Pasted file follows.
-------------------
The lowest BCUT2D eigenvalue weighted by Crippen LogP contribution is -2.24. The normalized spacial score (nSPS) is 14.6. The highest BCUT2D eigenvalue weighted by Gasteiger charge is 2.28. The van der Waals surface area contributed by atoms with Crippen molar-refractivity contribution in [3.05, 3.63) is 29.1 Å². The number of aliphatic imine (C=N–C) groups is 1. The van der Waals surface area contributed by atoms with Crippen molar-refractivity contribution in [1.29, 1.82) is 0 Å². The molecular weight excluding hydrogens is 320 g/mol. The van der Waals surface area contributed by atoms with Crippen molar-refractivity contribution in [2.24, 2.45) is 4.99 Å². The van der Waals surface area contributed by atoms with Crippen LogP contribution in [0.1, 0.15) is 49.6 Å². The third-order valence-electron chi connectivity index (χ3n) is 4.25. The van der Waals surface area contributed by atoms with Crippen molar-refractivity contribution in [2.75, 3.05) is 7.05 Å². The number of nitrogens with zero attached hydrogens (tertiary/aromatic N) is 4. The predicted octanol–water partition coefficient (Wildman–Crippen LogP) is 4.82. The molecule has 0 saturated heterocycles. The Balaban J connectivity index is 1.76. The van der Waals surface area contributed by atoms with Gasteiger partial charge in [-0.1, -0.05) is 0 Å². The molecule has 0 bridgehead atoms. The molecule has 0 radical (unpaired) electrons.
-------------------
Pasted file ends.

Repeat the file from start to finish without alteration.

The lowest BCUT2D eigenvalue weighted by Crippen LogP contribution is -2.24. The normalized spacial score (nSPS) is 14.6. The highest BCUT2D eigenvalue weighted by Gasteiger charge is 2.28. The van der Waals surface area contributed by atoms with Crippen molar-refractivity contribution in [3.05, 3.63) is 29.1 Å². The number of aliphatic imine (C=N–C) groups is 1. The van der Waals surface area contributed by atoms with Crippen molar-refractivity contribution in [1.29, 1.82) is 0 Å². The molecular weight excluding hydrogens is 320 g/mol. The van der Waals surface area contributed by atoms with Crippen molar-refractivity contribution in [2.24, 2.45) is 4.99 Å². The van der Waals surface area contributed by atoms with Crippen LogP contribution in [0.1, 0.15) is 49.6 Å². The third-order valence-electron chi connectivity index (χ3n) is 4.25. The van der Waals surface area contributed by atoms with Crippen molar-refractivity contribution in [2.75, 3.05) is 7.05 Å². The number of nitrogens with zero attached hydrogens (tertiary/aromatic N) is 4. The predicted octanol–water partition coefficient (Wildman–Crippen LogP) is 4.82. The molecule has 0 saturated heterocycles. The Balaban J connectivity index is 1.76. The van der Waals surface area contributed by atoms with Gasteiger partial charge in [-0.1, -0.05) is 0 Å². The molecule has 0 bridgehead atoms. The molecule has 0 radical (unpaired) electrons.